A great way to bring life into your altar is to include natural items, which I like to call gifts from nature. Such items may include crystals, stones, soil, flowers, leaves, shells, sea glass, tree bark, fallen branches, or anything else you’re guided to collect from the natural world. Always be mindful not to dismantle any animal’s shelter or home. Walk softly upon the land and take only what you’re intuitively guided to, with love and respect in your heart. If you feel guided to collect flowers or plants, it’s important to intuitively ask them for permission before you cut them, and do so only if you get a yes.


Laying Out Your Altar

Setting up your altar is a ritual in and of itself. Once you have all the items and have spent some time planning how you want it to look, lay down your altar cloth, and with intention, prayer, and ceremony, place each item on the altar. Notice how you feel while setting up your altar, and include only items that inspire a sense of joy and upliftment. You’ll know when your altar is complete by the emotion you feel when it’s done! You’ll feel a sense of completeness or open-heartedness and joy along with reverence, as the items you’ve placed create the perfect energetic combination to bring in your chosen god’s energy.


Consecrating Your Altar

Consecrating your altar means to purify the energy of both the space the altar is set up in and the items you’ve included. Physical space and the items you’ve chosen all absorb vibratory frequencies from their surrounding environment as well as the people who have interacted with them (the ancient Greeks called this miasma, which means energetic pollution). Consecrating your altar resets the energy of everything so it can better align with the energy of the gods.

Follow these steps to consecrate your altar:

  1. Start by practicing the Meditation Prep Process from Chapter 8 and bring yourself into a meditative state.
  2. Choose your cleansing tool. There are many cleansing elements and tools you can use to cleanse your altar and ritual items. The most common cleansing aids used in ancient Greece were fire (in the form of sage and incense) and water (usually seawater or flowing water from springs and rivers), but you can also use sound (such as bells and gongs), essential oils, or your inner light channeled through your hands.
  3. Bring your chosen tool/s close to your heart. With eyes closed, call upon the oversoul of the tool to activate its power and support you in this process. Intuitively, you may feel your tool vibrating or lighting up in some way, signifying it’s ready to use.
  4. Use the tool to cleanse your altar space in an intentional, ceremonial way. For example, if you’re using lit sage, wave the smoke above, below, and around your altar with the intention that it’s cleansing all negative energy.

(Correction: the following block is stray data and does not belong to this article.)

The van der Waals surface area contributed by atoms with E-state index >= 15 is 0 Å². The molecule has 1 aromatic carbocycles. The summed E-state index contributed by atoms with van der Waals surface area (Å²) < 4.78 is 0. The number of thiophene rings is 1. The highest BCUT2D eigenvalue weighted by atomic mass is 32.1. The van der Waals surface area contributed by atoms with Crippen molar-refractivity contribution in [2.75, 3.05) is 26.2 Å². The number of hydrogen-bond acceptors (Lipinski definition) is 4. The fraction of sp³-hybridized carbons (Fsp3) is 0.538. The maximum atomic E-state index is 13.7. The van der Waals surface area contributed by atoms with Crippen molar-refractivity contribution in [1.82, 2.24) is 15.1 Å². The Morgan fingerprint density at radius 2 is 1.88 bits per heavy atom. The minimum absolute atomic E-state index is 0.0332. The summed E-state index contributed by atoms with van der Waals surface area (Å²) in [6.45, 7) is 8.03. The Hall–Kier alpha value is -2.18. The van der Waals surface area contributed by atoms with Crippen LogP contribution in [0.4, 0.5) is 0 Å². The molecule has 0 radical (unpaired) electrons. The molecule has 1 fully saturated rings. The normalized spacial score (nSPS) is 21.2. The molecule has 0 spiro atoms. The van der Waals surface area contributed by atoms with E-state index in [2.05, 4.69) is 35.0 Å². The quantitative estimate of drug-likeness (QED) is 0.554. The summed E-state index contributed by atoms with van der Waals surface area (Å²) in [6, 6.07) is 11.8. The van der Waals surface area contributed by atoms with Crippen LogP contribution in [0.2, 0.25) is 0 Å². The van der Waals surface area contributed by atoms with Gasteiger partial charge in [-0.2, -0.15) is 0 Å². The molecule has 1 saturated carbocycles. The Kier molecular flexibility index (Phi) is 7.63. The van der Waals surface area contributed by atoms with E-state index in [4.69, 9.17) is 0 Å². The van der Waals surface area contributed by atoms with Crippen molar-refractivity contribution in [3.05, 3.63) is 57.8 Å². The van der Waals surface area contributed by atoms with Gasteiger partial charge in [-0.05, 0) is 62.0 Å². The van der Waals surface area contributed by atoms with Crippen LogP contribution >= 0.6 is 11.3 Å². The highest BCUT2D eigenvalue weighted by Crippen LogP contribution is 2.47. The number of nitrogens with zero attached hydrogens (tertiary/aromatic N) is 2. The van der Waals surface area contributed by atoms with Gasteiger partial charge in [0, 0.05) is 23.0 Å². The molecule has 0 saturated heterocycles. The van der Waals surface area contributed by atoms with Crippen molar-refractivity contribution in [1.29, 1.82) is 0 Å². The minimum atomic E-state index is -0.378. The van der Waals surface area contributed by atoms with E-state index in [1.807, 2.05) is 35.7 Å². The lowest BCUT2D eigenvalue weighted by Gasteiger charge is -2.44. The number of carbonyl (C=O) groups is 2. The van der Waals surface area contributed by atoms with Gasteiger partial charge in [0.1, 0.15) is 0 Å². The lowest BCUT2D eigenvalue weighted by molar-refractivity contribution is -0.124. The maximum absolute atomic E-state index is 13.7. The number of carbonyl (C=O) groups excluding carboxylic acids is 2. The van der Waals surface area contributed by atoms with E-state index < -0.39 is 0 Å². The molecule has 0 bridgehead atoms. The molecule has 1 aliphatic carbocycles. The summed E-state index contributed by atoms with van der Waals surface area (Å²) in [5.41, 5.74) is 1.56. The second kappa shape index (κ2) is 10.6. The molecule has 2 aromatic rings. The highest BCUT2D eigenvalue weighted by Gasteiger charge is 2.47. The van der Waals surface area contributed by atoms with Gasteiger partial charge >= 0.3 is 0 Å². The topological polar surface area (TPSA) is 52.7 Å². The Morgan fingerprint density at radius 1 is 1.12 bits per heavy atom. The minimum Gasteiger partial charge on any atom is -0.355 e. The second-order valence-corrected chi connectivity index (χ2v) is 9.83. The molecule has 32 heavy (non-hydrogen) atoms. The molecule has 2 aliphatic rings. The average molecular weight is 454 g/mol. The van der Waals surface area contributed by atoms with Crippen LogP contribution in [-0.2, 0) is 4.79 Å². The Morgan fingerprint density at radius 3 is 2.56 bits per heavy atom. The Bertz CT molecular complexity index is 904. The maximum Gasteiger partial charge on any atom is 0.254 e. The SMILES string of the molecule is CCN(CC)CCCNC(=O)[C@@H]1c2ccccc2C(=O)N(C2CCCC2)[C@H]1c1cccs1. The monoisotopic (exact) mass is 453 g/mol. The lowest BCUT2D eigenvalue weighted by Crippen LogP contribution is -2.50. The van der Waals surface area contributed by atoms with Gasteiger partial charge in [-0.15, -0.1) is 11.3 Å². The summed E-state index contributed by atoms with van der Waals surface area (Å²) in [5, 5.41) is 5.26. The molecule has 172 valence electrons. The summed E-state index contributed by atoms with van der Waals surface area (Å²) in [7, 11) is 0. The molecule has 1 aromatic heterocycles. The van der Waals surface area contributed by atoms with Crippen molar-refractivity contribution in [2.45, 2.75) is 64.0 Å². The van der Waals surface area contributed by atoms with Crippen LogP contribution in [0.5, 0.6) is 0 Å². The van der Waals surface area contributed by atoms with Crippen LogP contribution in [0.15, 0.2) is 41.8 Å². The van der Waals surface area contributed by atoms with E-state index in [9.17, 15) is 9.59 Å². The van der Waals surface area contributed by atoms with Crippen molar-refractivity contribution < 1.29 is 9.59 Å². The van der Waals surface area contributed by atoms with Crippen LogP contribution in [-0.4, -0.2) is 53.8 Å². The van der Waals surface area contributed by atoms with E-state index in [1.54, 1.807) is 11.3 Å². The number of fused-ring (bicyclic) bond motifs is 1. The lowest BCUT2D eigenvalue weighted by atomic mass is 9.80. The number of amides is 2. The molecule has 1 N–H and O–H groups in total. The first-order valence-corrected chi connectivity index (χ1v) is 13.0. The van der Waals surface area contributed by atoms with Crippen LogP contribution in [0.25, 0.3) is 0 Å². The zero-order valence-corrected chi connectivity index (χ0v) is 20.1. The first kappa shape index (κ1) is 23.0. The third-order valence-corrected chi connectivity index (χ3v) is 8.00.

5. After you’ve cleansed the altar, do the same for all the ritual items. Take each item one at a time and use your chosen tool to cleanse and purify it from all negative or residual energy.
  6. When you feel the space and your ritual items have been consecrated, place the tool close to your heart and thank it for its assistance.


Activating Your Altar

After you’ve consecrated your altar, the next step is to dedicate and activate it so it serves as a sacred space to strengthening communication between you and the gods you’re revering.

Follow these steps to activate your altar:

  1. Start by practicing the Meditation Prep Process from Chapter 8 and bring yourself into a meditative state.
  2. Place both of your hands on your chest and focus your attention in the center of your heart. Visualize a bright golden light extending from your heart outward and into your palms. This is your own inner light and life-force energy.
  3. Extend your hands outward to face the altar, visualizing the light washing over all the altar pieces and the surrounding space, instilling it with your loving energy and intention. Stay here for as long as it takes for your altar to feel elevated.
  4. Dedicate the altar to the gods you’re working with by saying and changing the call to the appropriate god: “I call upon [name of the gods] to enter this space and render it sacred, creating a clear portal of communication between the physical and spiritual realms. Thank you, and so it is.”
  5. When you’re done, place your hands on your chest to end the process and ground your energy into the Earth.


Animating the Statues

As I mentioned earlier, statues aren’t just representations of the gods, they act as gateways for the gods’ presence during the rituals. They embody the gods’ presence. Before they can take on this function, you need to animate them, meaning to invite the gods represented to bless and embody them.

Here’s the process to animate the statues:

  1. Having cleansed the statues, prepare a tray or bowl of a mix of grains, known as panspermia in Greek.
  2. With intention, circle the tray over each statue in a clockwise direction while reciting the god’s Orphic hymn (which you can find in the gods’ respective chapters) and pour the grains on the statue.
  3. While doing so, visualize the gods’ light entering and activating the statues, blessing them with their presence.
  4. Once you’re done, your statues are animated and ready to be used in your ceremonies.


Dismantling the Altar

Before you perform a new ritual, it’s important to dismantle your altar from the previous one, then consecrate and ground the energy of your altar space. The dismantling process should be carried out with the same sense of ceremony and reverence as setting up your altar, to show your gratitude for the work you’ve done with the gods.

Follow these steps to dismantle your altar:

  1. Start by practicing the Meditation Prep Process from Chapter 8 and bring yourself into a meditative state.
  2. Slowly and ceremonially, remove each item from the altar, holding it in front of your heart and silently thanking it for the role it played in your ritual.
  3. Having dismantled your altar, use one or more of the consecration tools you used previously to cleanse the altar pieces and space, preparing them for the next ritual.

Now that you know how to set up and dismantle your altars, in the next chapters I’ll share guidelines for performing your monthly festival rituals, as well as the new moon and full moon rituals.

—George Lizos, Chapter 23, Copyright © 2024